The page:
Chief Judge Christopher Murray validated claims made by Trump’s administration supporting the fact that The Michigan Secretary of State Jocelyn Benson broke the state’s Administrative Procedures Act, according to The Western Journal.
Benson violated the procedures act when she provided “guidance” pertaining to how absentee ballots were studied “because the guidance issued by the Secretary of State on October 6, 2020, with respect to signature matching standards was issued in violation of the Administrative Procedures Act.”
“Further, the form instructs clerks to, if there are any redeeming qualities in the [absent voter] application or return envelope signature as compared to the signature on file, treat the signature as valid. (Underlining in the original.),” Murray wrote.
“’Redeeming qualities’ are described as including, but not being limited to, ‘similar distinctive flourishes,’ and ‘more matching features than nonmatching features.'”
“Signatures ‘should be considered questionable’ the guidance explained, only if they differ ‘in multiple, significant and obvious respects from the signature on file.’ (Emphasis in original).
‘[W]henever possible,’ election officials were to resolve ‘[s]light dissimilarities’ in favor of finding that the voter’s signature was valid.”
“The presumption is found nowhere in state law,” Murray stated.
“The mandatory presumption goes beyond the realm of mere advice and direction, and instead is a substantive directive that adds to the pertinent signature-matching standards.”
“Maybe we can even loosen the rules a bit? Unless, of course, you want to be undemocratic.”
“It was clear from the outset that the secretary of state had violated election law by unilaterally directing local clerks to ignore their statutory obligation to compare absentee ballot signatures,” stated Ted Goodma.
“By mailing applications, we have ensured that no Michigander has to choose between their health and their right to vote,” Benson stated.
“I think, if carefully done, according to the guidelines, there’s no reason that I can see why that not be the case.”
From The Western Journal:
A Michigan judge went a long way to validating one of the key claims made by the Trump campaign’s post-election legal challenges when he ruled last week that a state official broke the law by unilaterally changing regulations regarding mail-in voting.
According to Breitbart, Michigan Court of Claims Chief Judge Christopher Murray ruled Democrat Michigan Secretary of State Jocelyn Benson broke the state’s Administrative Procedures Act when she issued “guidance” regarding how absentee ballots were to be evaluated “because the guidance issued by the Secretary of State on October 6, 2020, with respect to signature matching standards was issued in violation of the Administrative Procedures Act.”
As the Detroit News noted, the “Administrative Procedures Act requires state agencies that are developing a rule to better implement state law to go through months of public notices, drafts, impact analyses, public comment and public hearings.” Benson did none of this, of course.
This may sound like a digression, but it’s not. Relatively early in the process, conservatives in general and the Trump campaign specifically argued that mass mail-in voting was unnecessary and open to irregularities — problems that were exacerbated by states ignoring their own laws, purportedly in the name of the exigencies of COVID-19.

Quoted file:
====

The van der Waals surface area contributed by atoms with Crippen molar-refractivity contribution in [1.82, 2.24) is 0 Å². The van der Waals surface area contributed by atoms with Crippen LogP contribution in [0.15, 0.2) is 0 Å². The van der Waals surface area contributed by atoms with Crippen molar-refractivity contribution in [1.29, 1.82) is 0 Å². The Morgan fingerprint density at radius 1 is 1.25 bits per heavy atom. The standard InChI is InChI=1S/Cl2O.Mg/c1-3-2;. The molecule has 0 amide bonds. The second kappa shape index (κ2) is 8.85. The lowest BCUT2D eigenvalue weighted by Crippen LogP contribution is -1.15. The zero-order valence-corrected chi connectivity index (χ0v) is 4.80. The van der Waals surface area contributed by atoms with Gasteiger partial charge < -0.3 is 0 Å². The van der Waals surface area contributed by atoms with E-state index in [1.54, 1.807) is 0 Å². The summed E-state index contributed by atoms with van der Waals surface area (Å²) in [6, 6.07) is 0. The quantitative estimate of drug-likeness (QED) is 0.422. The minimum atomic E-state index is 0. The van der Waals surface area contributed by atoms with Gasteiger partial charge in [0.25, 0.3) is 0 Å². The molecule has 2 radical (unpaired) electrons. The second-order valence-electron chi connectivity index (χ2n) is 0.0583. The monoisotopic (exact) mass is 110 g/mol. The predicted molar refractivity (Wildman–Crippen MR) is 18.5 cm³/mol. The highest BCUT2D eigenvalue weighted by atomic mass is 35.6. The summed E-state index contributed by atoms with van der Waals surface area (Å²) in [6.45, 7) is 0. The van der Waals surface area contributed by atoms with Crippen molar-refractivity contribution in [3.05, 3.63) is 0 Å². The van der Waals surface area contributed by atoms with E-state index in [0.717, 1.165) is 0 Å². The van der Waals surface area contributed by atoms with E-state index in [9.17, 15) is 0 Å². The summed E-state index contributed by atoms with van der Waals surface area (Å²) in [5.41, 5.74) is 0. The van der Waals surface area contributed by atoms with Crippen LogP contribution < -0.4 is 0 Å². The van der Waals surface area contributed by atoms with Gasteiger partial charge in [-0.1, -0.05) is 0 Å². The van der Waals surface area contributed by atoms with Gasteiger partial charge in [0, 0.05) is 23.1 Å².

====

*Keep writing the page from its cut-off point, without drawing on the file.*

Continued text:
That basic set of facts got obscured in the wake of the election for reasons that don’t need recapitulating, else we’ll be here all morning and end with migraines. Suffice it to say, however, that the left took the opportunity to delegitimize every qualm about how the 2020 election was conducted.
Meanwhile, in almost the same breath, liberals pronounced the rules of the 2020 vote — which were only supposed to be in place as a stopgap procedure because of the pandemic — worked so superbly we should really do this every election: “This is great!” every Democrat seemed to say. “Maybe we can even loosen the rules a bit? Unless, of course, you want to be undemocratic.”
It’ll take more than one bucket of cold water to put an end to this kind of thinking, but Murray’s ruling was some pretty frigid water indeed.
First, it proved one of the Trump team’s key contentions: States violated their own laws so that election rules were more to their liking. Furthermore, you could, almost without fail, guess the party affiliation of the state official or officials who treated black-letter laws as merely suggestions.
Second, Benson’s guidance — which set as low of a bar as you can get in terms of signature-matching — is an augury of what mail-in voting will look like, particularly when politicized.
I don’t think I need to underline the potential issues with clerks who are told that if there are “any redeeming qualities in the [absent voter] application or return envelope signature as compared to the signature on file, [to] treat the signature as valid.”
The Michigan GOP is right. Murray’s ruling arrived too late to make any difference in the 2020 election. And by itself, it would likely not have affected the outcome of the election. The official count in Michigan gave victory to the Biden campaign by 150,000 votes.
However, it should, one hopes, make a difference in future elections. As much as the Democrats want to pretend otherwise, 2020 was a slapdash (and, in some cases, illegal) process of upending the entire election system in which voting rules were politicized under the pretext of COVID-19.